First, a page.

Thinking Critically About the "Subjective"/"Objective" DistinctionSubmitted by dexterszyd on Mon, 04/01/2013 - 18:26
The words "subjective" and "objective" cause lots of confusion. In a way, their misuse is responsible for the confusion about subjectivism in ethics (the view that moral judgements are nothing but statements or expressions of personal opinion or feeling and thus that moral judgements cannot be supported or refuted by reason).
The ordinary non-philosophical (i.e., oversimplified) view is that the word "subjective" is the complete opposite of the word "objective." If something is subjective, it's not objective; if something is objective, it's not subjective. "Subjective" is supposed to mean "from someone’s point of view." "Objective" means "not just from someone’s point of view." An objective matter is one that everyone (who is sane, rational, and appropriately informed) will agree about. "Subjectivity" connotes lack of objectivity. Ethical "subjectivism" is the view that since we can’t be "objective" about morality, morality must be purely "subjective."
Furthermore, on the ordinary non-philosophical view, "subjective" goes with words like "belief" or "opinion." The idea is that subjective matters are not certain. "Objective," on the other hand, means "certain" or "factual." "Objective" matters are those that can be measured or quantified. For example, the answers to questions such as "How many desks are in this room?" and "What is the current temperature in this room?" would be objective. Note that these questions have precise mathematical answers, and anyone with access to the appropriate properly-working measuring devices would agree what those answers are.
To summarize, on the ordinary (oversimplified) view:
"Subjective" = private stuff: beliefs, feelings, emotions, opinions, etc.
"Objective" = public stuff: publicly-observable events, knowledge, facts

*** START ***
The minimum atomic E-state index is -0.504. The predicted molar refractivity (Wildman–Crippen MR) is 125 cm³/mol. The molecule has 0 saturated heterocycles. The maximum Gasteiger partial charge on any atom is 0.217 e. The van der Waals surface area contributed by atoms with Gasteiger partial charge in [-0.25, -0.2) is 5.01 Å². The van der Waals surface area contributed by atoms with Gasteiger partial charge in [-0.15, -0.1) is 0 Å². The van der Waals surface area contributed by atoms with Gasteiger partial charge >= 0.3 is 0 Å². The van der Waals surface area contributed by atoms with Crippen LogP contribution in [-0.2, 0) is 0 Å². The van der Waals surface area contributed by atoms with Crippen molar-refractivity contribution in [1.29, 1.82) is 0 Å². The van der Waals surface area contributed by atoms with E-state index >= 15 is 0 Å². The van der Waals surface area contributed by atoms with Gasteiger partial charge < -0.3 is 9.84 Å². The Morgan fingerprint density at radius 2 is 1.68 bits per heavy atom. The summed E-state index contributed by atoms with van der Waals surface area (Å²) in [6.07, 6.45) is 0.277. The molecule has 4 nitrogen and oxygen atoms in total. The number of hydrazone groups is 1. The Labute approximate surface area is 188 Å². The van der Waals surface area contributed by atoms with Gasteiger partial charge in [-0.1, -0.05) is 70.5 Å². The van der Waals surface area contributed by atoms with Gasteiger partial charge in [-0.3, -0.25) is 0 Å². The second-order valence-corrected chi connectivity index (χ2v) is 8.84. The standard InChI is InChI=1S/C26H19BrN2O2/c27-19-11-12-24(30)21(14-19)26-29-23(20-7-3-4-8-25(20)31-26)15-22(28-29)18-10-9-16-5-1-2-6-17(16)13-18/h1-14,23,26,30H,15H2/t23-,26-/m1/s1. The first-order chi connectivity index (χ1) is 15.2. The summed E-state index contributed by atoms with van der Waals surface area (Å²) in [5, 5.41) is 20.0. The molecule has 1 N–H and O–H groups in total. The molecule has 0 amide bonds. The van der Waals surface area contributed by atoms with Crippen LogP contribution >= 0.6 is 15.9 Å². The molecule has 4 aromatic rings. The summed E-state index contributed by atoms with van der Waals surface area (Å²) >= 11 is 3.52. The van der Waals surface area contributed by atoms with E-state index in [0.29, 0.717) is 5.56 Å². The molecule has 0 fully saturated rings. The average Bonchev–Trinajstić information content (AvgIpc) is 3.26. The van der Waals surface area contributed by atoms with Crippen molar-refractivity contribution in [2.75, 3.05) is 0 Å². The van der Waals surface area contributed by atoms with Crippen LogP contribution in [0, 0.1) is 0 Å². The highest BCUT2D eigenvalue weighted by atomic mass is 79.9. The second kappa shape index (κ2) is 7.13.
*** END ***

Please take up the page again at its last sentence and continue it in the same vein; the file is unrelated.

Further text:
This way of making the distinction leads to philosophical trouble.
Consider your experience of a headache versus your experience of the Eiffel Tower. Naturally, you have your own personal private "subjective" experience of the headache, and nobody else can have your headache for you. So each person's headache is subjective. Now of course you could apply this very same reasoning to your experience of the Eiffel Tower. There you are in Paris, looking at the Eiffel Tower, and you think, "Gee, no one else is having this precise experience of the Eiffel Tower, so this experience of mine is just as subjective as my headache!" And that wouldn't be wrong, of course, in a way; it's true that no one else has your precise experience of the Eiffel Tower either.
The really fun philosophical problems begin when people use the ordinary subjective-objective distinction in combination with another presupposition: that everything has to be EITHER subjective OR objective. For example, suppose you have a headache. You feel it, and nobody else does, so it’s subjective. But look what other notions go with "subjective": if it’s subjective, it’s just your opinion! (Some people even say that because the headache does not exist as a physical object, like the Eiffel Tower, it doesn’t exist at all! It’s really all in your mind. This is the philosophy behind Christian Science.) But this seems wrong. Your pain is indubitably real and perfectly objective for you, in the sense that it's not just your opinion. Note your pain seems also to be objective for your doctor, e.g., when she says "You’ll feel a little discomfort" or "I’ll give you some Demerol for that pain." Your doctor does not ignore or belittle your pain (I hope!).
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